Nationalization and Privatization

Nationalization refers to the public (governmental) ownership of certain firms to provide goods or services sold in the market, that is, public corporations engaged in commercial activities. Governments often take over natural monopolies to prevent monopoly pricing and examples include public utilities.



Consumers protected from high pricesCross inefficiency may ariseEnsuring social costs and benefits are taken into account when production decisions are madeNo profit motive may lead to nationalized enterprises being allocatively inefficientPrivatization refers to a change in ownership of an activity from the public to the private sector. State owned companies having lost money may privatize to give new owners the responsibility of restructuring the enterprise.

Forms of Privatization

Denationalization: Privatization of ownership – sales of assets or shares. The government may retain some shares in the enterprise, and acts as a regulator in this case to ensure that public interest is protected. Franchising: Gives the private sector a right to operate a particular service/activity for a given length of time. May be exclusive or competitivePrivatization of production: Government buys goods and services instead of producing themRefuse collection services being contracted to private firmsPrivatization of financing: Government relies on consumer charges rather than tax revenue to subsidize operations. (e. g., independent school fees)Deregulation: Liberalization of regulation to promote competition through the removal of barriers to entry (creation of contestable markets)Telecommunications, financial industry, airline (US ‘ open skies’ policy)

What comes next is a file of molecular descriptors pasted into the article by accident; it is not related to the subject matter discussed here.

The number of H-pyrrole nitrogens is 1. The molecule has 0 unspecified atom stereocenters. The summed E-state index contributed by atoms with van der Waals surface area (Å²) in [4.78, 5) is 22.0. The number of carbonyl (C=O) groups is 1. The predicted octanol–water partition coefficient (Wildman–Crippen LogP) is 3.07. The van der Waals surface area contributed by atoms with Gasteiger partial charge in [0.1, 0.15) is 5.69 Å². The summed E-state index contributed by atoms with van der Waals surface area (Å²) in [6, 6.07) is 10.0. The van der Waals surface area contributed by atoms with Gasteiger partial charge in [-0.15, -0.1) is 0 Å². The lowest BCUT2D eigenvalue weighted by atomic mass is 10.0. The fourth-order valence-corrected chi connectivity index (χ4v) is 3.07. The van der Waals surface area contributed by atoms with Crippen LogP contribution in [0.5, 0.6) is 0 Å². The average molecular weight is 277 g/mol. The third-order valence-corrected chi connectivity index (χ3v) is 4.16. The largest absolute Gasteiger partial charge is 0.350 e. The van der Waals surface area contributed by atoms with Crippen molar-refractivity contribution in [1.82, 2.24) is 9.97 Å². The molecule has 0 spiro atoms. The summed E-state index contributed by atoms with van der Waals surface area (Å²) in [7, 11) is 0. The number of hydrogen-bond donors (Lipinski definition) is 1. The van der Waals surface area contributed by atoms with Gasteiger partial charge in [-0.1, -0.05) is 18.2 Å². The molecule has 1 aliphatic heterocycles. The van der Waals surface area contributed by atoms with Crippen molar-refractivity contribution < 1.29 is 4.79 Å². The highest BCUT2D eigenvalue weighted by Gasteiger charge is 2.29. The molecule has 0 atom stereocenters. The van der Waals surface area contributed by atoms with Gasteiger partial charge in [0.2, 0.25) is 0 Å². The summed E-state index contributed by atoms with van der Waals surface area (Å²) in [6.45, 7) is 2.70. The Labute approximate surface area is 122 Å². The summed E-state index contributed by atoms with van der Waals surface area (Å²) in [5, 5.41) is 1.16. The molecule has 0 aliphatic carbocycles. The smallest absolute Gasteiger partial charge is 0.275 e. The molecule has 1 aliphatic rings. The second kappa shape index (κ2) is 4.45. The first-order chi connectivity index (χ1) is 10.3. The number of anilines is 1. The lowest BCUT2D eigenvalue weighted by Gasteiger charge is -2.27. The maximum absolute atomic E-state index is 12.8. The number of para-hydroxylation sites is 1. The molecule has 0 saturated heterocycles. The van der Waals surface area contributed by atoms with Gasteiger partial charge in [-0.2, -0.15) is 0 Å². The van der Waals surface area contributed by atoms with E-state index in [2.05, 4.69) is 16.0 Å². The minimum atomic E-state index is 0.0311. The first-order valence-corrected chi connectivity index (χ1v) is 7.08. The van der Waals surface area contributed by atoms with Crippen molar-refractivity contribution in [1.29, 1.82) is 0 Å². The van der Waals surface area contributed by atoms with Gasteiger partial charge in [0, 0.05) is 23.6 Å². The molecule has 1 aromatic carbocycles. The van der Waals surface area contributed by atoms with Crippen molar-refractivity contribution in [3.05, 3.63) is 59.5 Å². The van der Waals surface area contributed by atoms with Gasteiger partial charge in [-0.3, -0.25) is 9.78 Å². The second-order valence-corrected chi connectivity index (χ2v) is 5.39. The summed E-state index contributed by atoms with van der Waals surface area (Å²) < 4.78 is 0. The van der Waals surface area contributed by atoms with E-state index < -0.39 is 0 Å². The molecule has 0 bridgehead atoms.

Evaluation of Privatization



Revenue for the government – reduces public-sector borrowing requirement. Allows the government to make tax cuts without reducing spending. Revenue might come in from higher corporate tax receipts from the privatized companiesLong term revenue loss – future profits from industries are lost by the stateNatural monopolies are best left to the public sector as duplication of services is unnecessary – wasteful and inefficient and not in the best interests of consumersIncreased competition due to contestable markets and profit motives which translates toBenefits for consumers in the form of lower prices, wider choices and better qualities as X-inefficiency is reduced (see Nationalization)Competition may not increase replacing a public-sector monopoly with a private-sector one does not increase competition as firms are still able to act like monopolistsIncreased efficiency and flexibility as private companies are normally more successful in raising capital, lowering prices and cutting out waste. Little governmental interference allows the company to respond to market forces, and make commercially sensible decisions and investmentsMarket forces may not ensure greater efficiency – like before, remaining as private-sector monopolies are likely to earn supernormal profits even if they are inefficient. Large firm size also prevents firms from being taken overWider share ownership increases accountability to the publicPrivate-sector firms may not act in public interest as they do not take into account negative externalities (like resultant unemployment) and are unlikely to base their output and pricing on social justice and equityCost-push inflation is reduced. Private firms are less willing to accept inefficient working practices. Wage raises have to be justified by higher productivity.